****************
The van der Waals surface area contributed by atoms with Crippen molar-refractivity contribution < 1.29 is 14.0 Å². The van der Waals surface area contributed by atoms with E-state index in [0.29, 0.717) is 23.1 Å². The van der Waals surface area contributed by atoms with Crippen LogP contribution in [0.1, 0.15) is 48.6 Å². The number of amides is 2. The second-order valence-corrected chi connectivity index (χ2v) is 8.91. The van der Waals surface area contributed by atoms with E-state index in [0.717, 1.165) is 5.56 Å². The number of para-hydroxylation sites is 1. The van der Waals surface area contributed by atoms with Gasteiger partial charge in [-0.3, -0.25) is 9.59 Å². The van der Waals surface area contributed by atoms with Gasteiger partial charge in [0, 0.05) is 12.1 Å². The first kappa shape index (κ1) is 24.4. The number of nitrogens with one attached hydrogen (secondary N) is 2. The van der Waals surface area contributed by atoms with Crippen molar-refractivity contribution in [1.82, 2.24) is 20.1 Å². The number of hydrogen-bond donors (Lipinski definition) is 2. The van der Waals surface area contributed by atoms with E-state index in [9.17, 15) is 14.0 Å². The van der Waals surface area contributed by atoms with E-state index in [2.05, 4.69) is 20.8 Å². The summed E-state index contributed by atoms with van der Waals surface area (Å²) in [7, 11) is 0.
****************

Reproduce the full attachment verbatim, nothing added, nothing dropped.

The van der Waals surface area contributed by atoms with Crippen molar-refractivity contribution < 1.29 is 14.0 Å². The van der Waals surface area contributed by atoms with E-state index in [0.29, 0.717) is 23.1 Å². The van der Waals surface area contributed by atoms with Crippen LogP contribution in [0.1, 0.15) is 48.6 Å². The number of amides is 2. The second-order valence-corrected chi connectivity index (χ2v) is 8.91. The van der Waals surface area contributed by atoms with E-state index in [0.717, 1.165) is 5.56 Å². The number of para-hydroxylation sites is 1. The van der Waals surface area contributed by atoms with Gasteiger partial charge in [-0.3, -0.25) is 9.59 Å². The van der Waals surface area contributed by atoms with Gasteiger partial charge in [0, 0.05) is 12.1 Å². The first kappa shape index (κ1) is 24.4. The number of nitrogens with one attached hydrogen (secondary N) is 2. The van der Waals surface area contributed by atoms with Crippen molar-refractivity contribution in [1.82, 2.24) is 20.1 Å². The number of hydrogen-bond donors (Lipinski definition) is 2. The van der Waals surface area contributed by atoms with E-state index in [9.17, 15) is 14.0 Å². The van der Waals surface area contributed by atoms with E-state index in [2.05, 4.69) is 20.8 Å². The summed E-state index contributed by atoms with van der Waals surface area (Å²) in [7, 11) is 0.